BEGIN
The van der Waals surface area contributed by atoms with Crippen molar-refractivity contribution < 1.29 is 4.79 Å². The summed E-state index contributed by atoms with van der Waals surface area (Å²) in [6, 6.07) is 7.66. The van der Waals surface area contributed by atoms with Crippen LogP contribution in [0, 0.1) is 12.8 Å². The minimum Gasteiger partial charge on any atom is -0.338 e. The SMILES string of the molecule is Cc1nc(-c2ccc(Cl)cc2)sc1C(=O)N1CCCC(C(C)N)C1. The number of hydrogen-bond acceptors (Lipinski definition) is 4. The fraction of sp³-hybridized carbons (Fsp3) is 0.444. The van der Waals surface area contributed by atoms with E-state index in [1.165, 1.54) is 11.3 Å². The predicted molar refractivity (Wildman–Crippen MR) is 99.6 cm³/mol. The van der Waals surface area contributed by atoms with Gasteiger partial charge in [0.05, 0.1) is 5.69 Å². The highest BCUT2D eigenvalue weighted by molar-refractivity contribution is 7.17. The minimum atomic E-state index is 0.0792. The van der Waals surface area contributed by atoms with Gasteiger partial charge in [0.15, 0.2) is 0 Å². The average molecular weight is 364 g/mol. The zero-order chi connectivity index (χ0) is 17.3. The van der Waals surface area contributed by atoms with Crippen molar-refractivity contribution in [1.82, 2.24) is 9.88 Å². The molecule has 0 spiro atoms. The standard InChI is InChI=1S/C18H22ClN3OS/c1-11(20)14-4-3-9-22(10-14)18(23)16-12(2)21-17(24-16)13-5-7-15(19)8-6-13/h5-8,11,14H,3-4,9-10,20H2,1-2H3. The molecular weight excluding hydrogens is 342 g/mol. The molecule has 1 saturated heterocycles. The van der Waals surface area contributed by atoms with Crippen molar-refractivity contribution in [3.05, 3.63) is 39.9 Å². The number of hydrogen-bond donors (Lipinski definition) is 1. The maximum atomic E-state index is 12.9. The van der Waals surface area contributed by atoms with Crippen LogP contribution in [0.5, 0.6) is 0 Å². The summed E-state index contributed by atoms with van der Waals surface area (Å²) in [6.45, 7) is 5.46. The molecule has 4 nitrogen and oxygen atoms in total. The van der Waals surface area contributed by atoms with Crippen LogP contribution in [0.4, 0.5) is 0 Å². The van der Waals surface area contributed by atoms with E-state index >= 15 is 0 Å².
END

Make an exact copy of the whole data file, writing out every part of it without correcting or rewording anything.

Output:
The van der Waals surface area contributed by atoms with Crippen molar-refractivity contribution < 1.29 is 4.79 Å². The summed E-state index contributed by atoms with van der Waals surface area (Å²) in [6, 6.07) is 7.66. The van der Waals surface area contributed by atoms with Crippen LogP contribution in [0, 0.1) is 12.8 Å². The minimum Gasteiger partial charge on any atom is -0.338 e. The SMILES string of the molecule is Cc1nc(-c2ccc(Cl)cc2)sc1C(=O)N1CCCC(C(C)N)C1. The number of hydrogen-bond acceptors (Lipinski definition) is 4. The fraction of sp³-hybridized carbons (Fsp3) is 0.444. The van der Waals surface area contributed by atoms with E-state index in [1.165, 1.54) is 11.3 Å². The predicted molar refractivity (Wildman–Crippen MR) is 99.6 cm³/mol. The van der Waals surface area contributed by atoms with Gasteiger partial charge in [0.05, 0.1) is 5.69 Å². The highest BCUT2D eigenvalue weighted by molar-refractivity contribution is 7.17. The minimum atomic E-state index is 0.0792. The van der Waals surface area contributed by atoms with Gasteiger partial charge in [0.15, 0.2) is 0 Å². The average molecular weight is 364 g/mol. The zero-order chi connectivity index (χ0) is 17.3. The van der Waals surface area contributed by atoms with Crippen molar-refractivity contribution in [1.82, 2.24) is 9.88 Å². The molecule has 0 spiro atoms. The standard InChI is InChI=1S/C18H22ClN3OS/c1-11(20)14-4-3-9-22(10-14)18(23)16-12(2)21-17(24-16)13-5-7-15(19)8-6-13/h5-8,11,14H,3-4,9-10,20H2,1-2H3. The molecular weight excluding hydrogens is 342 g/mol. The molecule has 1 saturated heterocycles. The van der Waals surface area contributed by atoms with Crippen molar-refractivity contribution in [3.05, 3.63) is 39.9 Å². The number of hydrogen-bond donors (Lipinski definition) is 1. The maximum atomic E-state index is 12.9. The van der Waals surface area contributed by atoms with Crippen LogP contribution in [0.5, 0.6) is 0 Å². The summed E-state index contributed by atoms with van der Waals surface area (Å²) in [6.45, 7) is 5.46. The molecule has 4 nitrogen and oxygen atoms in total. The van der Waals surface area contributed by atoms with Crippen LogP contribution in [0.4, 0.5) is 0 Å². The van der Waals surface area contributed by atoms with E-state index >= 15 is 0 Å².